The numbers came exploding at Duke from every which way—33 and 0...15-501...21,444...8...25 and, of course, that old reliable No. 1, as in "We are.... "It was, excuse the expression, a Halestorm of North Carolina color, sound and numbers that enveloped the visiting team last Saturday as the first game in the spanking new Dean E. Smith Student Activities Center on the Chapel Hill campus wound down.
The color was that distinctive robin's egg pastel, and it was everywhere. The sound was a deafening crowd roar that tormented the Dookies into glaring breakdowns, which they acknowledged were the result of their inability to hear one another's signals in their normally rigid help defense. And the numbers were self-explanatory: 33-0, the combined records of the ACC archrivals coming into their titanic poll bowl, a battle for temporary bragging rights to Highway 15-501, not to mention the basketball universe; 21,444, the number of spectators gathered together amid all that blue paint; 8, the number of sections in the state-of-the-art octagonal arena, in which everyone from (whoops, here comes another exploding number) 14 stories on down can face midcourt, if not exactly see midcourt; and 25, the jersey numerals of Steve Hale, North Carolina's senior guard and a coach's son who more than anyone won the Domeday both for his team and for that other coach's son, after whom the new place was named.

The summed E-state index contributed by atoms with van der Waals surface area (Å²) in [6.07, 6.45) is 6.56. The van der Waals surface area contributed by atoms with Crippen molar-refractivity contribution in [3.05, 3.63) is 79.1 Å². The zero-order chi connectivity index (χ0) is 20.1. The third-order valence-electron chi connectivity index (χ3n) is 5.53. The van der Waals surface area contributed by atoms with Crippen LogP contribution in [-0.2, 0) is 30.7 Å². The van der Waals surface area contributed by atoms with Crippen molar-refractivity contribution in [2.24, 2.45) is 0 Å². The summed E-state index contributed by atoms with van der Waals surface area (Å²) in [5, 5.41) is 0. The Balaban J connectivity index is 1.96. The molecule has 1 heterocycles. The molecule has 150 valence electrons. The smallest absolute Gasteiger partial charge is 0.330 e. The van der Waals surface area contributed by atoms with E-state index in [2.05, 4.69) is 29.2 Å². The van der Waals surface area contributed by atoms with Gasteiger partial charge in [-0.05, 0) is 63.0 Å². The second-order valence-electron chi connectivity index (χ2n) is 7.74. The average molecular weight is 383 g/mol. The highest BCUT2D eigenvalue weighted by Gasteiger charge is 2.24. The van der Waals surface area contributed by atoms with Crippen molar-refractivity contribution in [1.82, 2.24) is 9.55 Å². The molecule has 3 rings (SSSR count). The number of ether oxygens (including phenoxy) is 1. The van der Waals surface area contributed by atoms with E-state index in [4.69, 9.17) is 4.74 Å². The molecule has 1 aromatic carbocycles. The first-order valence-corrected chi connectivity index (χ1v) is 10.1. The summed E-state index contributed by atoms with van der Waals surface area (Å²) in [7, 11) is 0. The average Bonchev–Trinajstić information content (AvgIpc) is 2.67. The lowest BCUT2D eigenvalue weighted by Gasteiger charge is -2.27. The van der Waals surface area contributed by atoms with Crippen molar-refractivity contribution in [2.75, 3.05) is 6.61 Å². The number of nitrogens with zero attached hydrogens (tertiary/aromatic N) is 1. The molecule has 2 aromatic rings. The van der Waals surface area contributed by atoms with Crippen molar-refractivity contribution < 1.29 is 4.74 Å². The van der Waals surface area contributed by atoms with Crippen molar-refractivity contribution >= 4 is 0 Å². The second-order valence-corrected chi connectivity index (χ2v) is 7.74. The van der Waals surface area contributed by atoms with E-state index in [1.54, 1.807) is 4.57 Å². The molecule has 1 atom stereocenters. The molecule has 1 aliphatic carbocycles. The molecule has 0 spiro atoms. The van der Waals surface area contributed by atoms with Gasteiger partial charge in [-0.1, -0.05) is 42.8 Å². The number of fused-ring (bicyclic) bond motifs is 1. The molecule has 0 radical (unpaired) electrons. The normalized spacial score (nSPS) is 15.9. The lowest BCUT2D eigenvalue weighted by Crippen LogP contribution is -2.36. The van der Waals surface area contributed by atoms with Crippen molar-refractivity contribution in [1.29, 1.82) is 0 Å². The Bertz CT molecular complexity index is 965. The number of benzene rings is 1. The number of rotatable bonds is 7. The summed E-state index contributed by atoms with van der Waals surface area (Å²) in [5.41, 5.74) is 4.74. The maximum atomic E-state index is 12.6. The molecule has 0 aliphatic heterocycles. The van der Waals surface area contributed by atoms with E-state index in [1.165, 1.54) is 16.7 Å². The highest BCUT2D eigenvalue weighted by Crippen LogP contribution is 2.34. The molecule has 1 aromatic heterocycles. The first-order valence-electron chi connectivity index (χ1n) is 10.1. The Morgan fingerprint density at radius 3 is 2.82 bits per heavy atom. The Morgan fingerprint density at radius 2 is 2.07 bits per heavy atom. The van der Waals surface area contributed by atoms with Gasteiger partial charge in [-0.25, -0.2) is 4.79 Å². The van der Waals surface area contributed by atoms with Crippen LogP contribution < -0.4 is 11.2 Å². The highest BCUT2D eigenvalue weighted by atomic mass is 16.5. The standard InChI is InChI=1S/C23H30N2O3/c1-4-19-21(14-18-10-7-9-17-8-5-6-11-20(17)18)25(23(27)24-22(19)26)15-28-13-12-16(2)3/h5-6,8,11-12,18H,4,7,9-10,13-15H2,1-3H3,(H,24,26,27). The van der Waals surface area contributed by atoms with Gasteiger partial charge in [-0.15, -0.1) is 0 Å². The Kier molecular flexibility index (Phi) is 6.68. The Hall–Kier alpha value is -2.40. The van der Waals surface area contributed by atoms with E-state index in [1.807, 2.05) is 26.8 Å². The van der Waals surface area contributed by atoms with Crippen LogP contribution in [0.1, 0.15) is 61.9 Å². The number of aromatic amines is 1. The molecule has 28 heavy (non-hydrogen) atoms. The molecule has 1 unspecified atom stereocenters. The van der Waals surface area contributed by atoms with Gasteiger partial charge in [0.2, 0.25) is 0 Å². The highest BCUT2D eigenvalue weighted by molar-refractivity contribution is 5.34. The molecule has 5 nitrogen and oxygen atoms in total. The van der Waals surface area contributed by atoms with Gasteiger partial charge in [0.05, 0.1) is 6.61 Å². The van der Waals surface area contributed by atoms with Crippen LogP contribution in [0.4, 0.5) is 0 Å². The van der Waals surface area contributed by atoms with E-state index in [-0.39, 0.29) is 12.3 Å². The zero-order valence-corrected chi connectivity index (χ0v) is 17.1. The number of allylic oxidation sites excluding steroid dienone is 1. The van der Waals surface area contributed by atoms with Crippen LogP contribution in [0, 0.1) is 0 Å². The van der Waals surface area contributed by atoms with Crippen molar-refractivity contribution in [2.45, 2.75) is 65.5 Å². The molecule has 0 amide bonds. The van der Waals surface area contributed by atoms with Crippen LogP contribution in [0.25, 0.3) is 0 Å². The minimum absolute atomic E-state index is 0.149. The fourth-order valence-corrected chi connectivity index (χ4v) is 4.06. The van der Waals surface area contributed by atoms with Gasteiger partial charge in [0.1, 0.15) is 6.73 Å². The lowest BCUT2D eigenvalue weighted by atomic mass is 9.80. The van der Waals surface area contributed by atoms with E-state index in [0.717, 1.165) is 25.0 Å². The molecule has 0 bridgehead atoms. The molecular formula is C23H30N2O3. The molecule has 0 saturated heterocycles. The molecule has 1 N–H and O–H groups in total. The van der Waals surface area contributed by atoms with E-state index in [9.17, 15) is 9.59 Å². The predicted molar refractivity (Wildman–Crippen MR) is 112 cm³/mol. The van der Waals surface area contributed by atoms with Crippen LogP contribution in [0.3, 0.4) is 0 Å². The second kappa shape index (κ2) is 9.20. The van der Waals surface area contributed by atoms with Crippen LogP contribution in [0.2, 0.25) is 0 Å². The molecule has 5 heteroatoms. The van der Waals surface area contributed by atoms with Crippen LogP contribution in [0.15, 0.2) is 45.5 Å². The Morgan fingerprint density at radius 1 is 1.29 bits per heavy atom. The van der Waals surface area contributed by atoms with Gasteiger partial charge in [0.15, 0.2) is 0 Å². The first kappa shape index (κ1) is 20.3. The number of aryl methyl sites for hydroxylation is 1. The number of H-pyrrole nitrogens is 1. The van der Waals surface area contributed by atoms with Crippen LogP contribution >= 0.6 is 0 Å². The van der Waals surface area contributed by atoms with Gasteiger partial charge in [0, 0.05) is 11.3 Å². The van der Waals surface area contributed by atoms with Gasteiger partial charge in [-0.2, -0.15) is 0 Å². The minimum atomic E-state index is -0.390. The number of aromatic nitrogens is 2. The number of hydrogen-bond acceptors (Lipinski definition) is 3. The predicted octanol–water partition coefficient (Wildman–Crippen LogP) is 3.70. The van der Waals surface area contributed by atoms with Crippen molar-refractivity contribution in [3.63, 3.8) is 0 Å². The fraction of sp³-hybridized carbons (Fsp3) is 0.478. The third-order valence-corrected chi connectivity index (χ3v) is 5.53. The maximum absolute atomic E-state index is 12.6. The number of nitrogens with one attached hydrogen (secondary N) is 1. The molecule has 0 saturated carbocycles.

Consider the various digits the 6'4" lefty Hale dropped on Duke in Carolina's somewhat-easier-than-it-sounds-but-not-much 95-92 victory, which moved the winner's record to an immaculate 18-0 (the Tar Heels nipped Marquette on Sunday 66-64 for No. 19), dropped Duke to a pitiful 16-1 and earned the Heels the additional spoils of the No. 1 spot in the SI poll. A defensive specialist and 6.7 points-per-game career scorer, Hale had 28 points, five assists, four rebounds and three steals in 31 minutes of play while alternately checking Duke's quicker All-America guard, Johnny Dawkins (22 points), and taller, stronger forward David Henderson (24). And though many of Hale's own baskets were the result of backdoor forays behind the same poor Henderson—"I don't feel like I had such a great day. Anybody can make layups," Hale said—his versatility and value to the Tar Heels was never so evident, not even last March when a separated shoulder knocked him, and soon thereafter, Carolina, out of the NCAA tournament.
Even before his injury, Hale had planned to combine careers in orthopedic surgery and Christian missionary work—his dad, Jerry, was once the basketball coach at Oral Roberts—and on Saturday his early second-half operations healed the Heels. They also denied Duke any chance of repeating the 93-77 wipeout of Carolina at this time last year, in this same village under similar circumstances.